Five Questions about Pamela Mordecai’s “de book of Mary”


Here are a two short excerpts from “Five Questions about de book of Mary with Pamela Mordecai,” published yesterday on Poéfrika—a fascinating read. I can’t believe I missed this book the first time around; now I feel compelled to find it. A new edition will be out in November 2015, published by Mawenzi House Publishers Ltd. [Many thanks to Loretta Collins Koblah for sharing the link.]

What made you decide to tackle a project as big as de book of Mary? The story of de book of Mary begins in 1993, with my writing de Man: a performance poem, which is a report of the crucifixion of Jesus by two by-standers that’s written entirely in Jamaican Creole. Sister Vision Press published it in Canada in 1995, and though it received excellent reviews, they were few. So it’s not been very well known, though that’s recently been changing. It occurred to me pretty quickly after writing de Man that I ought to write something in Jamaican Creole or patwa about Mary’s life. [. . .]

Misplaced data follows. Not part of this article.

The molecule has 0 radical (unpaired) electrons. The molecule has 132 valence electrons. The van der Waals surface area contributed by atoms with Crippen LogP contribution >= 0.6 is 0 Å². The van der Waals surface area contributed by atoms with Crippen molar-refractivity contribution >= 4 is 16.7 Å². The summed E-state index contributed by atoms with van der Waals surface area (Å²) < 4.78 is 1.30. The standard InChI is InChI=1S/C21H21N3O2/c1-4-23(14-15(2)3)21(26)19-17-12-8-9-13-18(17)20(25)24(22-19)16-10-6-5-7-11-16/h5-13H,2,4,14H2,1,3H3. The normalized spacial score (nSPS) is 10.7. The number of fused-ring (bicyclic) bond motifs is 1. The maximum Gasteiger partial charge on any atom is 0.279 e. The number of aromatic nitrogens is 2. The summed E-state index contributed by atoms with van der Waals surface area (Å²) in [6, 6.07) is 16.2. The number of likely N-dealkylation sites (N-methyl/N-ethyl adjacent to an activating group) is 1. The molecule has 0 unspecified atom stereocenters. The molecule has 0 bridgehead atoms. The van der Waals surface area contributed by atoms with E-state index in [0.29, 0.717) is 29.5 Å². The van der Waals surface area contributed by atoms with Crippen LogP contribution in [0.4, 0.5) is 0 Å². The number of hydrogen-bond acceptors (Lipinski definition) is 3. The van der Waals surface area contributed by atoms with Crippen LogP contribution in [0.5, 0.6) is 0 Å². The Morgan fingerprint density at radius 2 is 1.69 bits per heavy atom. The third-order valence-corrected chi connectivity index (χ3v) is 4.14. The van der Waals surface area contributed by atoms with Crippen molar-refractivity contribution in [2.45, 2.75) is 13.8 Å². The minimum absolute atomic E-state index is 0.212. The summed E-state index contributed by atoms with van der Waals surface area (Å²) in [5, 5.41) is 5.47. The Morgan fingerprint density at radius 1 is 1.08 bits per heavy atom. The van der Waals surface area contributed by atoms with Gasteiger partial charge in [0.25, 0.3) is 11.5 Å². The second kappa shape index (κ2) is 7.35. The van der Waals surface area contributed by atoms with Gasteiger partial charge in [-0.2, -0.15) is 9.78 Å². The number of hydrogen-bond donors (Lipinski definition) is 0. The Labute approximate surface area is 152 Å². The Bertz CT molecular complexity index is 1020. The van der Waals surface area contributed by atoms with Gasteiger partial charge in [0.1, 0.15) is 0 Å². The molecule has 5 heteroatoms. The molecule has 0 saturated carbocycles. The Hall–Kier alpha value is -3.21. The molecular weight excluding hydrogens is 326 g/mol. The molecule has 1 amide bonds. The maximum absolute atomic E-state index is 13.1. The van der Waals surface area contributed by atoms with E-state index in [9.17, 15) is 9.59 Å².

So what was your biggest challenge in writing de book of Mary? How to put the creole down on the page! I had choices. I could have used a standard orthography, like the Cassidy-LePage writing system, or the International Phonetic Alphabet. The problem with both of those systems is that they aren’t easy to read until you are familiar with them. I’m hoping for a big audience of creole speaking Caribbean people, but I hope for a big audience of English speakers too. So I decided to suggest what the creole sounds like rather than represent it faithfully. To that end, I’ve changed th’s to d’s (dem, dat, dey for them, that they) and some th’s to t’s in a few important contexts (thief to tief, thing to ting, so, for example, God is “De-One-Who-Run-tings!) In this way, I hope to convey the flavour of Jamaican patwa. [. . .]

Read the full interview at

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